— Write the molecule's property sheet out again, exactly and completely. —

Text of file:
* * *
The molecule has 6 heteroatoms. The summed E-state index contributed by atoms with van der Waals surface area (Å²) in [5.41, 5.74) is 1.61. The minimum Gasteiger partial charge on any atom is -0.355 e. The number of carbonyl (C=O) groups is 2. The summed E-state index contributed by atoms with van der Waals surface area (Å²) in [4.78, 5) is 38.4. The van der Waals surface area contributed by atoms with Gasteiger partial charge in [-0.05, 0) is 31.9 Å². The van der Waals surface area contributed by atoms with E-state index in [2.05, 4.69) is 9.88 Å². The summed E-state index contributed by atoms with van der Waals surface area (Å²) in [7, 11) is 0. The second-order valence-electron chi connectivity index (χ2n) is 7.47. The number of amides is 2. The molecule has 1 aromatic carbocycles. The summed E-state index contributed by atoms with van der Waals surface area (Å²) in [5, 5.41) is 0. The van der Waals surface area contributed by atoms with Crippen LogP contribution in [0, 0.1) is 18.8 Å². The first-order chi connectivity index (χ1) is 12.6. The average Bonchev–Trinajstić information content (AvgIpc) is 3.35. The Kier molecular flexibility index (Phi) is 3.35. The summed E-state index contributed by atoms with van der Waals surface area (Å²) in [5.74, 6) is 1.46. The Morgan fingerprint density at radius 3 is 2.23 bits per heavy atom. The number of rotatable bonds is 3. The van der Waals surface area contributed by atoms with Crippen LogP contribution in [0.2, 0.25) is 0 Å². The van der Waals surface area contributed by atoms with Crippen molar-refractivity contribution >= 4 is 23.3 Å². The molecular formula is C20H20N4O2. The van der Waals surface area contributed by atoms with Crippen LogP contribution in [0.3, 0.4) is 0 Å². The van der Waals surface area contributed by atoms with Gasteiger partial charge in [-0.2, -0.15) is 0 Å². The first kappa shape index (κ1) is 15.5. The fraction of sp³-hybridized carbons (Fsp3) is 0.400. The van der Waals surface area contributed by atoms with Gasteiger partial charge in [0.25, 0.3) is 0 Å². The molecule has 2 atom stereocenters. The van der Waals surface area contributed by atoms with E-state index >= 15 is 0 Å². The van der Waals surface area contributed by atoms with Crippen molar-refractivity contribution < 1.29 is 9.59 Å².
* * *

The molecule has 6 heteroatoms. The summed E-state index contributed by atoms with van der Waals surface area (Å²) in [5.41, 5.74) is 1.61. The minimum Gasteiger partial charge on any atom is -0.355 e. The number of carbonyl (C=O) groups is 2. The summed E-state index contributed by atoms with van der Waals surface area (Å²) in [4.78, 5) is 38.4. The van der Waals surface area contributed by atoms with Gasteiger partial charge in [-0.05, 0) is 31.9 Å². The van der Waals surface area contributed by atoms with E-state index in [2.05, 4.69) is 9.88 Å². The summed E-state index contributed by atoms with van der Waals surface area (Å²) in [7, 11) is 0. The second-order valence-electron chi connectivity index (χ2n) is 7.47. The number of amides is 2. The molecule has 1 aromatic carbocycles. The summed E-state index contributed by atoms with van der Waals surface area (Å²) in [5, 5.41) is 0. The van der Waals surface area contributed by atoms with Crippen LogP contribution in [0, 0.1) is 18.8 Å². The first-order chi connectivity index (χ1) is 12.6. The average Bonchev–Trinajstić information content (AvgIpc) is 3.35. The Kier molecular flexibility index (Phi) is 3.35. The summed E-state index contributed by atoms with van der Waals surface area (Å²) in [5.74, 6) is 1.46. The Morgan fingerprint density at radius 3 is 2.23 bits per heavy atom. The number of rotatable bonds is 3. The van der Waals surface area contributed by atoms with Crippen LogP contribution in [0.2, 0.25) is 0 Å². The van der Waals surface area contributed by atoms with Crippen molar-refractivity contribution >= 4 is 23.3 Å². The molecular formula is C20H20N4O2. The van der Waals surface area contributed by atoms with Crippen LogP contribution in [0.3, 0.4) is 0 Å². The van der Waals surface area contributed by atoms with Gasteiger partial charge in [-0.2, -0.15) is 0 Å². The first kappa shape index (κ1) is 15.5. The fraction of sp³-hybridized carbons (Fsp3) is 0.400. The van der Waals surface area contributed by atoms with Gasteiger partial charge in [0.25, 0.3) is 0 Å². The molecule has 2 atom stereocenters. The van der Waals surface area contributed by atoms with E-state index >= 15 is 0 Å². The van der Waals surface area contributed by atoms with Crippen molar-refractivity contribution < 1.29 is 9.59 Å².